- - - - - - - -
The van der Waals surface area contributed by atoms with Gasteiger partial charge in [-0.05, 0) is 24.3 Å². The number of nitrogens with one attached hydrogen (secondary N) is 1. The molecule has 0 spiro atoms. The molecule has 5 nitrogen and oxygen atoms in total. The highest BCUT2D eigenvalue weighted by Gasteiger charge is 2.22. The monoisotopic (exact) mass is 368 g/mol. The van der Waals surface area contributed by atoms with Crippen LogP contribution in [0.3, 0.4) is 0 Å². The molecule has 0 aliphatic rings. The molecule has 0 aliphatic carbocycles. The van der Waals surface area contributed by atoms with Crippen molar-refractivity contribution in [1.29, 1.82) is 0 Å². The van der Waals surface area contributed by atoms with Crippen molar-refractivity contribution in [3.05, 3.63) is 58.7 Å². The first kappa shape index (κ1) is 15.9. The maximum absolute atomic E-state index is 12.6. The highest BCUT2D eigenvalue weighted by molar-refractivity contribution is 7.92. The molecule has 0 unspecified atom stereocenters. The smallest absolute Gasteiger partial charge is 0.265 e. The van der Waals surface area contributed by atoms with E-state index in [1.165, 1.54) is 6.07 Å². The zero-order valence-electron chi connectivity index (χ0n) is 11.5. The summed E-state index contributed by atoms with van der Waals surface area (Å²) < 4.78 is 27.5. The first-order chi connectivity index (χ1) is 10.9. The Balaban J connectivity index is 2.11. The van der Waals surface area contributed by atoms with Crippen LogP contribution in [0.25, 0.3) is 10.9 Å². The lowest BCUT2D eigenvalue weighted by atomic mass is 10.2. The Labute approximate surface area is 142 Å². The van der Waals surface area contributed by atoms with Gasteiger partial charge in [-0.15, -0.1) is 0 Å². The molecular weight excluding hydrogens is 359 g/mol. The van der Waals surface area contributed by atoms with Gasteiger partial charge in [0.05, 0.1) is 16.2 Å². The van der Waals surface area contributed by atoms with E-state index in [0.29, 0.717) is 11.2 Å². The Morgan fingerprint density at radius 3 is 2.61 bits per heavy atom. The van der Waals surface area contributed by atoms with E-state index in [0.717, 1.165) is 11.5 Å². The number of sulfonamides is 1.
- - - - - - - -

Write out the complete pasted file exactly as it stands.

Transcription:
The van der Waals surface area contributed by atoms with Gasteiger partial charge in [-0.05, 0) is 24.3 Å². The number of nitrogens with one attached hydrogen (secondary N) is 1. The molecule has 0 spiro atoms. The molecule has 5 nitrogen and oxygen atoms in total. The highest BCUT2D eigenvalue weighted by Gasteiger charge is 2.22. The monoisotopic (exact) mass is 368 g/mol. The van der Waals surface area contributed by atoms with Crippen LogP contribution in [0.3, 0.4) is 0 Å². The molecule has 0 aliphatic rings. The molecule has 0 aliphatic carbocycles. The van der Waals surface area contributed by atoms with Crippen molar-refractivity contribution in [1.29, 1.82) is 0 Å². The van der Waals surface area contributed by atoms with Crippen molar-refractivity contribution in [3.05, 3.63) is 58.7 Å². The first kappa shape index (κ1) is 15.9. The maximum absolute atomic E-state index is 12.6. The highest BCUT2D eigenvalue weighted by molar-refractivity contribution is 7.92. The molecule has 0 unspecified atom stereocenters. The smallest absolute Gasteiger partial charge is 0.265 e. The van der Waals surface area contributed by atoms with E-state index in [1.165, 1.54) is 6.07 Å². The zero-order valence-electron chi connectivity index (χ0n) is 11.5. The summed E-state index contributed by atoms with van der Waals surface area (Å²) < 4.78 is 27.5. The first-order chi connectivity index (χ1) is 10.9. The Balaban J connectivity index is 2.11. The van der Waals surface area contributed by atoms with Crippen LogP contribution in [0.25, 0.3) is 10.9 Å². The lowest BCUT2D eigenvalue weighted by atomic mass is 10.2. The Labute approximate surface area is 142 Å². The van der Waals surface area contributed by atoms with Gasteiger partial charge in [-0.15, -0.1) is 0 Å². The molecular weight excluding hydrogens is 359 g/mol. The van der Waals surface area contributed by atoms with Gasteiger partial charge in [0.05, 0.1) is 16.2 Å². The van der Waals surface area contributed by atoms with E-state index in [0.29, 0.717) is 11.2 Å². The Morgan fingerprint density at radius 3 is 2.61 bits per heavy atom. The van der Waals surface area contributed by atoms with E-state index in [0.717, 1.165) is 11.5 Å². The number of sulfonamides is 1.